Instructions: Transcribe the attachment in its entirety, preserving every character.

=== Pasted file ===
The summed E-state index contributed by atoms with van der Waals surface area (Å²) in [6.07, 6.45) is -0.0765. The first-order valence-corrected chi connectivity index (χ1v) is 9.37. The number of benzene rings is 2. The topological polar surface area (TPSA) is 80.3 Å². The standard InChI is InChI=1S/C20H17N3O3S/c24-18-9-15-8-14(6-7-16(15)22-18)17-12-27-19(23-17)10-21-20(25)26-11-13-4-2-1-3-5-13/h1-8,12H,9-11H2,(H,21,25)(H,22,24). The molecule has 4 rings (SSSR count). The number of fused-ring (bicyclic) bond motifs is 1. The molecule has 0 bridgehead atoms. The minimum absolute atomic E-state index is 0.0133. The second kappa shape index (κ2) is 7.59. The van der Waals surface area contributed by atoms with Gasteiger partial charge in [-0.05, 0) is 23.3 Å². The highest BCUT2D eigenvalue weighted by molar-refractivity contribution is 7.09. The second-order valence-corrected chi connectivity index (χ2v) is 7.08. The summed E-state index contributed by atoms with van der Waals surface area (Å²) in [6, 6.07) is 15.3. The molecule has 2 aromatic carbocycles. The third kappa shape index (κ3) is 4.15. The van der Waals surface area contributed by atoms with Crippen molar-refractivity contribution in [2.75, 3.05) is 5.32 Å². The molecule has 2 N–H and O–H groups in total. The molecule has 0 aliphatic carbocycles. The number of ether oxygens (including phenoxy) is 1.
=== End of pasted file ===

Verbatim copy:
The summed E-state index contributed by atoms with van der Waals surface area (Å²) in [6.07, 6.45) is -0.0765. The first-order valence-corrected chi connectivity index (χ1v) is 9.37. The number of benzene rings is 2. The topological polar surface area (TPSA) is 80.3 Å². The standard InChI is InChI=1S/C20H17N3O3S/c24-18-9-15-8-14(6-7-16(15)22-18)17-12-27-19(23-17)10-21-20(25)26-11-13-4-2-1-3-5-13/h1-8,12H,9-11H2,(H,21,25)(H,22,24). The molecule has 4 rings (SSSR count). The number of fused-ring (bicyclic) bond motifs is 1. The molecule has 0 bridgehead atoms. The minimum absolute atomic E-state index is 0.0133. The second kappa shape index (κ2) is 7.59. The van der Waals surface area contributed by atoms with Gasteiger partial charge in [-0.05, 0) is 23.3 Å². The highest BCUT2D eigenvalue weighted by molar-refractivity contribution is 7.09. The second-order valence-corrected chi connectivity index (χ2v) is 7.08. The summed E-state index contributed by atoms with van der Waals surface area (Å²) in [6, 6.07) is 15.3. The molecule has 2 aromatic carbocycles. The third kappa shape index (κ3) is 4.15. The van der Waals surface area contributed by atoms with Crippen molar-refractivity contribution in [2.75, 3.05) is 5.32 Å². The molecule has 2 N–H and O–H groups in total. The molecule has 0 aliphatic carbocycles. The number of ether oxygens (including phenoxy) is 1.